The government believes marine bio prospecting could become an important area within biotechnology and could have commercial potential in a number of areas. This could include applications such as medicines, flavours and nutrients in food and feed, and industrial processes for the production of textiles, cellulose and biomass, renewable energy, as well as the oil industry.

“Since we presented our High North strategy on December 1, 2006, we have increased budget allocations for specific High North-related measures by NOK 1.5 billion,” said Jonas Gahr Støre, Norway’s foreign minister, in his speech on the High North strategy at the University of Tromsø this April.

“An example of this kind of support is the development of marine bio prospecting in Tromsø, including research on living resources in deep waters and their potential use. It is likely that something like 10,000 species have been poorly investigated, and some of these could have properties that could be used to develop new medicines and materials. A new era may be opening up in this field.”

The government’s High North Strategy plans a separate national drive to develop cod farming, which has much of its competence located in Tromsø. In recent years, the research infrastructure there has been upgraded via the addition of the Norwegian Cod Breeding Centre, the Tromsø Aquaculture Research Station and the Fish Health Laboratory at Kårvika.
The Norwegian Institute of Food, Fisheries and Aquaculture Research (Nofima) and a branch of the Institute of Marine Research (IMR) are also situated in Tromsø.

The High North Strategy calls for a new national initiative for marine bio prospecting that will stimulate activity around Tromsø. Pictured here is starfish with ice crystals.©Bjørn Gulliksen/MABIT

Climate Focus

Another key impact on Tromsø from the High North Strategy will be climate and environmental research. In its New Building Blocks document, the government stresses the increasing international focus on environmental and climate change, polar ice melting and the subsequent challenges. It believes making Tromsø a focal point on climate and the environment will strengthen Norway’s role and influence in international cooperation in the north, and therefore help ensure Norway’s interests are safeguarded. As a result, the government is helping establish a leading international centre for environment and climate research in the High North by developing existing knowledge institutions in Tromsø, including the Norwegian Polar Institute (NPI), University of Tromsø, IMR, Akvaplan-niva, Norwegian Institute for Nature Research, Norwegian Institute for Air Research, Nofima, and Norwegian Radiation Protection Authority.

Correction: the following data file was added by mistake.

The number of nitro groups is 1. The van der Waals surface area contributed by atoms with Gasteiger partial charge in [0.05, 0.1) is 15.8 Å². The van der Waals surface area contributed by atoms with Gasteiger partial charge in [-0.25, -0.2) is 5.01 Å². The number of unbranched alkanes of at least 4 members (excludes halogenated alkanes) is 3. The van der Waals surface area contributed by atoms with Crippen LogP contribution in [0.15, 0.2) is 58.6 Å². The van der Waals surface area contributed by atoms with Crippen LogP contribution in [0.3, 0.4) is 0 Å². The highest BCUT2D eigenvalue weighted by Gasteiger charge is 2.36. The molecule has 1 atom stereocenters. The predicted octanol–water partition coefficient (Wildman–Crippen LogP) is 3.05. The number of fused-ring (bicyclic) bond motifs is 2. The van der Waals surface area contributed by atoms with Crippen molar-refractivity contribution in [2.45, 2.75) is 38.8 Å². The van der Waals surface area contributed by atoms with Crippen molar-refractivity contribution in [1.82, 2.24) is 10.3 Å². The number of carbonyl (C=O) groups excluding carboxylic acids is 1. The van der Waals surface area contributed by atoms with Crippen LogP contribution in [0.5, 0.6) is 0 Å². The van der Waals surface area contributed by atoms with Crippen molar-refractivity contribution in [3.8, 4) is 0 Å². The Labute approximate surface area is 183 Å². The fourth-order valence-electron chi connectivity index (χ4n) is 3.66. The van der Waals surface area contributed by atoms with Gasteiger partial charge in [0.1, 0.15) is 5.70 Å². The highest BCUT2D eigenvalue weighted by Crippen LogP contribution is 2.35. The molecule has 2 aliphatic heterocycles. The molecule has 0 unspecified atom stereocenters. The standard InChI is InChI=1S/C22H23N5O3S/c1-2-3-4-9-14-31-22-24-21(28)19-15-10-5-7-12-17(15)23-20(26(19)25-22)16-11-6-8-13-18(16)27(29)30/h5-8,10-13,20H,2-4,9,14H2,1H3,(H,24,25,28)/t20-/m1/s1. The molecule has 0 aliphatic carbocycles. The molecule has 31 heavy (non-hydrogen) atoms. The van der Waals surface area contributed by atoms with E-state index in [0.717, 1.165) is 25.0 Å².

The centre will be organized as a network with a joint secretariat, established in conjunction with the Polar Environmental Centre’s secretariat. One of the elements in the development of this centre was the establishment of the Centre for Ice, Climate and Ecosystems (ICE) in 2009 at the NPI. The NPI is the largest organization at the Polar Environmental Centre, which is currently being expanded into a new national centre of research on climate change and environment.

“First there is Russia… The second driving force (in the High North) is climate change,” said Støre. “The High North offers a front row seat for observing climate change.”